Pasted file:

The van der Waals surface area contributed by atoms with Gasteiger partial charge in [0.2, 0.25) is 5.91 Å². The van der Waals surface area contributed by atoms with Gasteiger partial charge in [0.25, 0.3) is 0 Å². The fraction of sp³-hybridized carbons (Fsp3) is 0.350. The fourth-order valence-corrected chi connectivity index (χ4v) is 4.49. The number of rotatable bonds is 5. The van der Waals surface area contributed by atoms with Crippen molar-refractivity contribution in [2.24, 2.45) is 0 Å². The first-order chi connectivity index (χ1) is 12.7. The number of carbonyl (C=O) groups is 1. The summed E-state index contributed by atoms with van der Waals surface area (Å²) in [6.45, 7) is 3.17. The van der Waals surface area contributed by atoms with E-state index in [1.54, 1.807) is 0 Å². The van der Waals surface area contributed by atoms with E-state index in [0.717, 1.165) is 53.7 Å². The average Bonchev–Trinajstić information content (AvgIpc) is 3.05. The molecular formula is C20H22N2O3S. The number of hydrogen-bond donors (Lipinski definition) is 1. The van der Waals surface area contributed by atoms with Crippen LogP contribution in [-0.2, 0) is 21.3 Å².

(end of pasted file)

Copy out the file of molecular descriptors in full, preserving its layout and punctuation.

The van der Waals surface area contributed by atoms with Gasteiger partial charge in [0.2, 0.25) is 5.91 Å². The van der Waals surface area contributed by atoms with Gasteiger partial charge in [0.25, 0.3) is 0 Å². The fraction of sp³-hybridized carbons (Fsp3) is 0.350. The fourth-order valence-corrected chi connectivity index (χ4v) is 4.49. The number of rotatable bonds is 5. The van der Waals surface area contributed by atoms with Crippen molar-refractivity contribution in [2.24, 2.45) is 0 Å². The first-order chi connectivity index (χ1) is 12.7. The number of carbonyl (C=O) groups is 1. The summed E-state index contributed by atoms with van der Waals surface area (Å²) in [6.45, 7) is 3.17. The van der Waals surface area contributed by atoms with E-state index in [1.54, 1.807) is 0 Å². The van der Waals surface area contributed by atoms with E-state index in [0.717, 1.165) is 53.7 Å². The average Bonchev–Trinajstić information content (AvgIpc) is 3.05. The molecular formula is C20H22N2O3S. The number of hydrogen-bond donors (Lipinski definition) is 1. The van der Waals surface area contributed by atoms with Crippen LogP contribution in [-0.2, 0) is 21.3 Å².